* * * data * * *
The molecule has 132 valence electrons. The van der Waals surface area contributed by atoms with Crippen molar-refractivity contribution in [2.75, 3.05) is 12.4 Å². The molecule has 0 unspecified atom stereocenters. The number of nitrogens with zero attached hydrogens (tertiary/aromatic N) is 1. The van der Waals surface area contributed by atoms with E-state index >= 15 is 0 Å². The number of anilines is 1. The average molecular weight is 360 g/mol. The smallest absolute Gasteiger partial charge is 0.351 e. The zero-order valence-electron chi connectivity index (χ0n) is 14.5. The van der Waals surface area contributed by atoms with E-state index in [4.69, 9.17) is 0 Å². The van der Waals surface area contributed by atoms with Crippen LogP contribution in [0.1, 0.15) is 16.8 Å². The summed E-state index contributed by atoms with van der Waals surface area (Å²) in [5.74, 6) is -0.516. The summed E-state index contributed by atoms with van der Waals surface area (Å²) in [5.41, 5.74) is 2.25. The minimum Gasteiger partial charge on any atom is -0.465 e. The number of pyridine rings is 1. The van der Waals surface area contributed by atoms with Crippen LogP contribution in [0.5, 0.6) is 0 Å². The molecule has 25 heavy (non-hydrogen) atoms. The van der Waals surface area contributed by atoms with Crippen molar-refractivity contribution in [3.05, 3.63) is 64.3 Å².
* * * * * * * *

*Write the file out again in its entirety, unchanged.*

The molecule has 132 valence electrons. The van der Waals surface area contributed by atoms with Crippen molar-refractivity contribution in [2.75, 3.05) is 12.4 Å². The molecule has 0 unspecified atom stereocenters. The number of nitrogens with zero attached hydrogens (tertiary/aromatic N) is 1. The van der Waals surface area contributed by atoms with E-state index >= 15 is 0 Å². The number of anilines is 1. The average molecular weight is 360 g/mol. The smallest absolute Gasteiger partial charge is 0.351 e. The zero-order valence-electron chi connectivity index (χ0n) is 14.5. The van der Waals surface area contributed by atoms with E-state index in [4.69, 9.17) is 0 Å². The van der Waals surface area contributed by atoms with Crippen LogP contribution in [0.1, 0.15) is 16.8 Å². The summed E-state index contributed by atoms with van der Waals surface area (Å²) in [5.74, 6) is -0.516. The summed E-state index contributed by atoms with van der Waals surface area (Å²) in [5.41, 5.74) is 2.25. The minimum Gasteiger partial charge on any atom is -0.465 e. The number of pyridine rings is 1. The van der Waals surface area contributed by atoms with Crippen LogP contribution in [0.5, 0.6) is 0 Å². The molecule has 25 heavy (non-hydrogen) atoms. The van der Waals surface area contributed by atoms with Crippen molar-refractivity contribution in [3.05, 3.63) is 64.3 Å².